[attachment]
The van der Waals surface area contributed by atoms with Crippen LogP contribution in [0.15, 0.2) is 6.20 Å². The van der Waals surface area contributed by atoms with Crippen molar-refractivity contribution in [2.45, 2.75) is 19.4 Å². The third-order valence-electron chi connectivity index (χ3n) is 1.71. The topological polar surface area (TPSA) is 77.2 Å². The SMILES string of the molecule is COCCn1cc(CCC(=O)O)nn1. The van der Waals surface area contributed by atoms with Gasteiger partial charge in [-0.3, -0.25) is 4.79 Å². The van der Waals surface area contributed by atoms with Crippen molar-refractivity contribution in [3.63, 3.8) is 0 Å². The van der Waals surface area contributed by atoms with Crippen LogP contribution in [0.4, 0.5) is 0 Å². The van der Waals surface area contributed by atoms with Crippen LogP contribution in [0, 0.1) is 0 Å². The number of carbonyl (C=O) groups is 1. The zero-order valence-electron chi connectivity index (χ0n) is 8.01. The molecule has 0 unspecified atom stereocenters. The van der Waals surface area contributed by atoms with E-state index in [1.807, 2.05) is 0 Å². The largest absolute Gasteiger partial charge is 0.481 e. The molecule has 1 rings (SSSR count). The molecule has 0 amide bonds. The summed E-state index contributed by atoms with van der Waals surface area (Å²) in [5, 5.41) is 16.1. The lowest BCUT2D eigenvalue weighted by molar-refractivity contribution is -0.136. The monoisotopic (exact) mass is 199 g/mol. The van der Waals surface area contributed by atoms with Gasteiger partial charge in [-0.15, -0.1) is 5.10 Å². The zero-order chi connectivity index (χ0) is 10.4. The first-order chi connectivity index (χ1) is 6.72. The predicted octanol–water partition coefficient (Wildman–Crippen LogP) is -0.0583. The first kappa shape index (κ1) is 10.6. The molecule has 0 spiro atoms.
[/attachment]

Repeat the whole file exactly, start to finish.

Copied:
The van der Waals surface area contributed by atoms with Crippen LogP contribution in [0.15, 0.2) is 6.20 Å². The van der Waals surface area contributed by atoms with Crippen molar-refractivity contribution in [2.45, 2.75) is 19.4 Å². The third-order valence-electron chi connectivity index (χ3n) is 1.71. The topological polar surface area (TPSA) is 77.2 Å². The SMILES string of the molecule is COCCn1cc(CCC(=O)O)nn1. The van der Waals surface area contributed by atoms with Gasteiger partial charge in [-0.3, -0.25) is 4.79 Å². The van der Waals surface area contributed by atoms with Crippen molar-refractivity contribution in [3.63, 3.8) is 0 Å². The van der Waals surface area contributed by atoms with Crippen LogP contribution in [0.4, 0.5) is 0 Å². The van der Waals surface area contributed by atoms with Crippen LogP contribution in [0, 0.1) is 0 Å². The number of carbonyl (C=O) groups is 1. The zero-order valence-electron chi connectivity index (χ0n) is 8.01. The molecule has 0 unspecified atom stereocenters. The van der Waals surface area contributed by atoms with E-state index in [1.807, 2.05) is 0 Å². The largest absolute Gasteiger partial charge is 0.481 e. The molecule has 1 rings (SSSR count). The molecule has 0 amide bonds. The summed E-state index contributed by atoms with van der Waals surface area (Å²) in [5, 5.41) is 16.1. The lowest BCUT2D eigenvalue weighted by molar-refractivity contribution is -0.136. The monoisotopic (exact) mass is 199 g/mol. The van der Waals surface area contributed by atoms with Gasteiger partial charge in [-0.15, -0.1) is 5.10 Å². The zero-order chi connectivity index (χ0) is 10.4. The first-order chi connectivity index (χ1) is 6.72. The predicted octanol–water partition coefficient (Wildman–Crippen LogP) is -0.0583. The first kappa shape index (κ1) is 10.6. The molecule has 0 spiro atoms.